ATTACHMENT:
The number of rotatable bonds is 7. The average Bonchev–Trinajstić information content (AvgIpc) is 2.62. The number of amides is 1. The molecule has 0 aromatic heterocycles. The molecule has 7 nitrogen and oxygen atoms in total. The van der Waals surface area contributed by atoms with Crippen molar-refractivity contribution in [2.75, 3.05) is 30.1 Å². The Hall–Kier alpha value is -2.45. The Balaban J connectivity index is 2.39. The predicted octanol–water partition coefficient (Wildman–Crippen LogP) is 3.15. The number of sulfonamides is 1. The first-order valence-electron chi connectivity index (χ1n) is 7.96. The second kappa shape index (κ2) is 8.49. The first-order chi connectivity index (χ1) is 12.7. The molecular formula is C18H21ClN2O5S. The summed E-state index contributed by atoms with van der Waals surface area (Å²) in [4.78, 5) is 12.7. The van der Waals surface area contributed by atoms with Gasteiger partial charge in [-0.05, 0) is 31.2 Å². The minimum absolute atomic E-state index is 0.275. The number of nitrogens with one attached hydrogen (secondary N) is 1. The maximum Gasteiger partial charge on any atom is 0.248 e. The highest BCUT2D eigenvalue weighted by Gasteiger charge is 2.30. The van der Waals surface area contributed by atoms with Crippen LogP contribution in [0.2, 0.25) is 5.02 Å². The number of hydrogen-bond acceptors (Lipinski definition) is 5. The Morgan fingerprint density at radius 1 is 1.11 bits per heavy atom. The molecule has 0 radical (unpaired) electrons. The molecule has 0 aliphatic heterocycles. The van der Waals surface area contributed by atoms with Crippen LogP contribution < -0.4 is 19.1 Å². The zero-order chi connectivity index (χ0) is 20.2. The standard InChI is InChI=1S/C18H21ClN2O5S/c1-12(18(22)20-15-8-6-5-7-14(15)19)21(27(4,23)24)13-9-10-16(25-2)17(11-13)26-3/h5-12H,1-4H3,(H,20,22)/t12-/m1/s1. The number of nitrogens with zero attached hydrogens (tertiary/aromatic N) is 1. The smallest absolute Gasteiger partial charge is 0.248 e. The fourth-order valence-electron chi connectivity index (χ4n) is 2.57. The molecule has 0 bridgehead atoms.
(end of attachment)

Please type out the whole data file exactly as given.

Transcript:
The number of rotatable bonds is 7. The average Bonchev–Trinajstić information content (AvgIpc) is 2.62. The number of amides is 1. The molecule has 0 aromatic heterocycles. The molecule has 7 nitrogen and oxygen atoms in total. The van der Waals surface area contributed by atoms with Crippen molar-refractivity contribution in [2.75, 3.05) is 30.1 Å². The Hall–Kier alpha value is -2.45. The Balaban J connectivity index is 2.39. The predicted octanol–water partition coefficient (Wildman–Crippen LogP) is 3.15. The number of sulfonamides is 1. The first-order valence-electron chi connectivity index (χ1n) is 7.96. The second kappa shape index (κ2) is 8.49. The first-order chi connectivity index (χ1) is 12.7. The molecular formula is C18H21ClN2O5S. The summed E-state index contributed by atoms with van der Waals surface area (Å²) in [4.78, 5) is 12.7. The van der Waals surface area contributed by atoms with Gasteiger partial charge in [-0.05, 0) is 31.2 Å². The minimum absolute atomic E-state index is 0.275. The number of nitrogens with one attached hydrogen (secondary N) is 1. The maximum Gasteiger partial charge on any atom is 0.248 e. The highest BCUT2D eigenvalue weighted by Gasteiger charge is 2.30. The van der Waals surface area contributed by atoms with Crippen LogP contribution in [0.2, 0.25) is 5.02 Å². The number of hydrogen-bond acceptors (Lipinski definition) is 5. The Morgan fingerprint density at radius 1 is 1.11 bits per heavy atom. The molecule has 0 radical (unpaired) electrons. The molecule has 0 aliphatic heterocycles. The van der Waals surface area contributed by atoms with Crippen LogP contribution < -0.4 is 19.1 Å². The zero-order chi connectivity index (χ0) is 20.2. The standard InChI is InChI=1S/C18H21ClN2O5S/c1-12(18(22)20-15-8-6-5-7-14(15)19)21(27(4,23)24)13-9-10-16(25-2)17(11-13)26-3/h5-12H,1-4H3,(H,20,22)/t12-/m1/s1. The number of nitrogens with zero attached hydrogens (tertiary/aromatic N) is 1. The smallest absolute Gasteiger partial charge is 0.248 e. The fourth-order valence-electron chi connectivity index (χ4n) is 2.57. The molecule has 0 bridgehead atoms.